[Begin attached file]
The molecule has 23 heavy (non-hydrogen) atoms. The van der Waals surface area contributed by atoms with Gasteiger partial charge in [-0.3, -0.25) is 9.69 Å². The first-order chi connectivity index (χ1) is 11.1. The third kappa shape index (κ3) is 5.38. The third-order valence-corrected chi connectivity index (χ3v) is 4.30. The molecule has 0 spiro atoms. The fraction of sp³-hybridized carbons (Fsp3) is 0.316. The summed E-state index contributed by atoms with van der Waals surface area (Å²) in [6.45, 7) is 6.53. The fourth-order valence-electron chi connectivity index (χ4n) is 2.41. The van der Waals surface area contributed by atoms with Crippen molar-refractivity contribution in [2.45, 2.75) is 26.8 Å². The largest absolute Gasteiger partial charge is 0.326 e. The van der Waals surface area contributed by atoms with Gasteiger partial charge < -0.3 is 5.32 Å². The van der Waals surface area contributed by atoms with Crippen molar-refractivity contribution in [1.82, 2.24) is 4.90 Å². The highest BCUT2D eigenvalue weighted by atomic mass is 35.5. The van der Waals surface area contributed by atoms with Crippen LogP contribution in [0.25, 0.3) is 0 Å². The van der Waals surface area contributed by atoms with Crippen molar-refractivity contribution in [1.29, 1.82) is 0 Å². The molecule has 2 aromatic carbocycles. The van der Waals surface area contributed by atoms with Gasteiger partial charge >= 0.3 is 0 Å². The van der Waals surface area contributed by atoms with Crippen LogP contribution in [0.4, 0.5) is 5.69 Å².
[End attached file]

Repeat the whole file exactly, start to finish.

The molecule has 23 heavy (non-hydrogen) atoms. The van der Waals surface area contributed by atoms with Gasteiger partial charge in [-0.3, -0.25) is 9.69 Å². The first-order chi connectivity index (χ1) is 11.1. The third kappa shape index (κ3) is 5.38. The third-order valence-corrected chi connectivity index (χ3v) is 4.30. The molecule has 0 spiro atoms. The fraction of sp³-hybridized carbons (Fsp3) is 0.316. The summed E-state index contributed by atoms with van der Waals surface area (Å²) in [6.45, 7) is 6.53. The fourth-order valence-electron chi connectivity index (χ4n) is 2.41. The van der Waals surface area contributed by atoms with Crippen molar-refractivity contribution in [2.45, 2.75) is 26.8 Å². The largest absolute Gasteiger partial charge is 0.326 e. The van der Waals surface area contributed by atoms with Gasteiger partial charge < -0.3 is 5.32 Å². The van der Waals surface area contributed by atoms with Crippen molar-refractivity contribution in [1.82, 2.24) is 4.90 Å². The highest BCUT2D eigenvalue weighted by atomic mass is 35.5. The van der Waals surface area contributed by atoms with Crippen LogP contribution in [0.25, 0.3) is 0 Å². The van der Waals surface area contributed by atoms with Crippen molar-refractivity contribution in [1.29, 1.82) is 0 Å². The molecule has 2 aromatic carbocycles. The van der Waals surface area contributed by atoms with Gasteiger partial charge >= 0.3 is 0 Å². The van der Waals surface area contributed by atoms with Crippen LogP contribution in [0.4, 0.5) is 5.69 Å².